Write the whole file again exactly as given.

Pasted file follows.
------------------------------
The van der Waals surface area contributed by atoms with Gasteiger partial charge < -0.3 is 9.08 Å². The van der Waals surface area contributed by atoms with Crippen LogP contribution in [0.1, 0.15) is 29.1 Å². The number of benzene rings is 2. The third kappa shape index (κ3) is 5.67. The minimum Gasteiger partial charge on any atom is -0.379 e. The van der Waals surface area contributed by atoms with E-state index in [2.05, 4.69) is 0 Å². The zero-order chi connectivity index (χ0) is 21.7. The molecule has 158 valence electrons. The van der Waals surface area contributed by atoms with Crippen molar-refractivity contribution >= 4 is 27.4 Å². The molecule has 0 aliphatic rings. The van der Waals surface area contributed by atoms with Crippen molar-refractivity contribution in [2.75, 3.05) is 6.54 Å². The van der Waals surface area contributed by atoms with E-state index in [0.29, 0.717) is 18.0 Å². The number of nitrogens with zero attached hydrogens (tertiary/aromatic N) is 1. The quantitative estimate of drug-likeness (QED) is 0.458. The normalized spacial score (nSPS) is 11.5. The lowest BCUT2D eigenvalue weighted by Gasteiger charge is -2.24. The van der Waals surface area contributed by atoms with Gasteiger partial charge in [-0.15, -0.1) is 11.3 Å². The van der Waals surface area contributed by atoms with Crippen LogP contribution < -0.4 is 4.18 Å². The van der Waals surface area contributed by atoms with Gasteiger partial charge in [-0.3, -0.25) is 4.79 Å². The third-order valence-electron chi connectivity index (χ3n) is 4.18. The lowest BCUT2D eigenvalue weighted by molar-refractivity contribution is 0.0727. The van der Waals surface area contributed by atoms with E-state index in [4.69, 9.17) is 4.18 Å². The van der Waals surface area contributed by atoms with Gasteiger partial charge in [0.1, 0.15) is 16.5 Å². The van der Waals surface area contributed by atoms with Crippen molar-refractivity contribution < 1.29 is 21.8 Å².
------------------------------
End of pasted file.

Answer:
The van der Waals surface area contributed by atoms with Gasteiger partial charge < -0.3 is 9.08 Å². The van der Waals surface area contributed by atoms with Crippen LogP contribution in [0.1, 0.15) is 29.1 Å². The number of benzene rings is 2. The third kappa shape index (κ3) is 5.67. The minimum Gasteiger partial charge on any atom is -0.379 e. The van der Waals surface area contributed by atoms with E-state index in [2.05, 4.69) is 0 Å². The zero-order chi connectivity index (χ0) is 21.7. The molecule has 158 valence electrons. The van der Waals surface area contributed by atoms with Crippen molar-refractivity contribution >= 4 is 27.4 Å². The molecule has 0 aliphatic rings. The van der Waals surface area contributed by atoms with Crippen molar-refractivity contribution in [2.75, 3.05) is 6.54 Å². The van der Waals surface area contributed by atoms with E-state index in [0.29, 0.717) is 18.0 Å². The number of nitrogens with zero attached hydrogens (tertiary/aromatic N) is 1. The quantitative estimate of drug-likeness (QED) is 0.458. The normalized spacial score (nSPS) is 11.5. The lowest BCUT2D eigenvalue weighted by Gasteiger charge is -2.24. The van der Waals surface area contributed by atoms with Gasteiger partial charge in [-0.15, -0.1) is 11.3 Å². The van der Waals surface area contributed by atoms with Crippen LogP contribution < -0.4 is 4.18 Å². The van der Waals surface area contributed by atoms with Gasteiger partial charge in [-0.3, -0.25) is 4.79 Å². The third-order valence-electron chi connectivity index (χ3n) is 4.18. The lowest BCUT2D eigenvalue weighted by molar-refractivity contribution is 0.0727. The van der Waals surface area contributed by atoms with E-state index in [4.69, 9.17) is 4.18 Å². The van der Waals surface area contributed by atoms with Gasteiger partial charge in [0.1, 0.15) is 16.5 Å². The van der Waals surface area contributed by atoms with Crippen molar-refractivity contribution < 1.29 is 21.8 Å².